Last week Spike Lee became the latest celebrity to launch a Kickstarter in order to fund a personal project. Spike is looking to raise $1.25 million to fund his very own bloody psychological vampire thriller. Much to my surprise, within a week, nearly 2000 people around the world have donated $400,000 to his project with 22 days of funding to go. In the last week, Spike has also received an onslaught of criticism from people who do not think wealthy celebrities should be using Kickstarter to fund their own projects. Should people like Spike Lee and Zach Braff be using Kickstarter in the first place? Or should crowdfunding be reserved for up and coming artists who don't have the money, power or connections to launch something on their own? And is Spike Lee really not worth anywhere close to $40 million as he has recently claimed?
Right off that bat I want to make it clear that it's really none of our business where people choose to donate their hard-earned money. If you want to donate money to Spike Lee, go for it. On the other hand, I personally believe Spike Lee asking for $1.25 million to make a movie that he will own and profit off, is a little bit like Donald Trump asking for $10 million so he can flip a luxury condo. No one in their right mind would ever consider donating a penny to Donald Trump, so why are millionaire actors and directors any different? Spike defended his plea for public assistance by stating "this is a motherfucking tough business, and I'm gonna keep fighting the powers that be." Zach Braff echoed similar statements while raising more than $3 million through Kickstarter back in May to fund his upcoming movie "Wish I Was Here".
Normally, we here at CelebrityNetWorth don't really like to take sides on issues in the news, we prefer to report facts and tell interesting stories. HOWEVER! As Spike has become inundated with complaints and backlash, he continues to drastically downplay his extreme personal wealth. Here are some of Spike's recent statements regarding his wealth:
"I have been receiving some Tweets accusing me of being worth 40 Million Dollars, well I wish it was true, but it's not, not even close."
"Going into this I was well aware that there would be Haters. They were Hating that an established Filmmaker (Worth 40 Million – A LIE) would be on Kickstarter. But I have every right as anybody else. I'm an Independent Filmmaker and I wanted to try this. "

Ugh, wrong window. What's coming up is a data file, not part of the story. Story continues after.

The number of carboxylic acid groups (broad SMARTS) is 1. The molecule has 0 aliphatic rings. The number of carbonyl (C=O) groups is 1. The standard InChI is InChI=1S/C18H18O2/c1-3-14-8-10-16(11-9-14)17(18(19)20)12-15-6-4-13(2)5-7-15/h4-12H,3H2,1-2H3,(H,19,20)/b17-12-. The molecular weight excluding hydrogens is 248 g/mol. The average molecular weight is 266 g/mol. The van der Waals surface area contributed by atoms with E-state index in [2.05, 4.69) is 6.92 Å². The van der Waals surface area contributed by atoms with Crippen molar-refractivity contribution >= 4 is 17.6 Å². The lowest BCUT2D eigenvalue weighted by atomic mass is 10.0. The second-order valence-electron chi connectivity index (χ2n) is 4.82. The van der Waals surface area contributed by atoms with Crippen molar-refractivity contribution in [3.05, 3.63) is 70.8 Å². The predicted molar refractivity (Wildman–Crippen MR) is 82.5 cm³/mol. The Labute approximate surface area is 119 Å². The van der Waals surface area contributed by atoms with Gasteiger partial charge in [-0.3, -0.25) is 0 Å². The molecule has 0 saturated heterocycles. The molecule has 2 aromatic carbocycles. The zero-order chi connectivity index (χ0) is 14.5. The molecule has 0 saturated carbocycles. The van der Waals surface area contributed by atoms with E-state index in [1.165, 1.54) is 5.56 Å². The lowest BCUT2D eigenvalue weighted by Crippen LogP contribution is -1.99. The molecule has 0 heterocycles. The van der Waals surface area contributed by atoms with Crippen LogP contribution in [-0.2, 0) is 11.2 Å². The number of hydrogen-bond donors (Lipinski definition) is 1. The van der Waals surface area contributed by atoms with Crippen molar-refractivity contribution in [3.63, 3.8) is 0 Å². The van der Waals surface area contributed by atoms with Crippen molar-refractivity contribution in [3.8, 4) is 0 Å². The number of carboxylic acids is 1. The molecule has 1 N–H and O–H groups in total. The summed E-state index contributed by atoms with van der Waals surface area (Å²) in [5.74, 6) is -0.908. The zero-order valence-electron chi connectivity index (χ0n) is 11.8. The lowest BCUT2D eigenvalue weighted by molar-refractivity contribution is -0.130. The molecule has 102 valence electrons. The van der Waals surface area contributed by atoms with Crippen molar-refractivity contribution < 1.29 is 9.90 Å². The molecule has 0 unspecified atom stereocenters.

The director doth protest too much methinks. Or, in other words, we call BS. Sure, Spike may not have $40 million in cash sitting in his checking account collecting interest. But he's obviously a very wealthy person and that alone may run afoul of Kickstarter's true intentions. It was hard to find Spike's salary for his last few major releases. The main one we found was the $3 million he earned for 1992's Malcolm X. After Malcolm X, one can safely assume he earned at least $3 million in salary, and likely much more in backend, off films like 25th Hour, Love & Basketball, Summer of Sam and Inside Man. But from what we've learned, Spike's true money making talents might not be in directing movies at all. It might be in real estate.
Spike Lee's Real Estate Portfolio
I'll be the first to admit that I don't know exactly how much liquid cash Spike Lee has in the bank, but based on real estate portfolio alone he is extremely wealthy. As thesmokinggun.com points out, Spike's main residence is a 9000 square foot town home located in Manhattan's most expensive Upper East Side zip code. Considering the fact that back in March Spike tweeted out the wrong address of George Zimmerman in an effort to incite vigilante justice (the address actually belonged to an elderly couple who had to flee the house in fear for their lives), we don't mind listing his actual address here: Spike's town house is located 153-155 E 63rd St, New York, NY 10065.
This townhouse is actually made up of two separate three-story buildings that surround a private courtyard. The mansion has 9000 square feet of living space and was designated a New York City landmark because it was once owned by a member of the Vanderbilt family. Spike purchased the house in 1998 for $4.75 million and today it is worth an estimated $30 – $40 million! Take this with a grain of salt, but Zillow's 10 year estimate range for this house is $19 – $90 million.
Spike's film production company 'Forty Acres and a Mule" is located in a three-story building in Brooklyn that was purchased in 1991 for $820,000. Comparable buildings on the same block are currently selling for $2-$4 million.
When Spike isn't kicking back in New York City, you might find him at his two acre estate in Martha's Vineyard. Located just off the 18th hole of Farm Neck Golf Club, Spike purchased the property in 1989 for $400,000. He then built a four bedroom mansion which today is worth an estimated $3-4 million.
And we all know Spike owns those amazing Knicks courtside seats. How much do you think those would go for on the open market? Are you telling me some hot shot hedge fund manager wouldn't scoop those seats off Spike for a couple million bucks?
Should Spike Be Using Kickstarter?
Like we said before, it's really none of our business what people donate their money to. Spike considers himself an independent filmmaker and therefore believes it's within his right to seek public assistance for his next movie. I guess something in me just has a hard time donating money to someone who is clearly very wealthy. If wealthy people are going to ask for the public to donate money, they should also agree to donate all of the film's proceeds to charity. I wouldn't even mind if Spike openly wanted to make some profit on the movie, as long as the greater goal would be to benefit charity. Again, just my opinion. What do you think?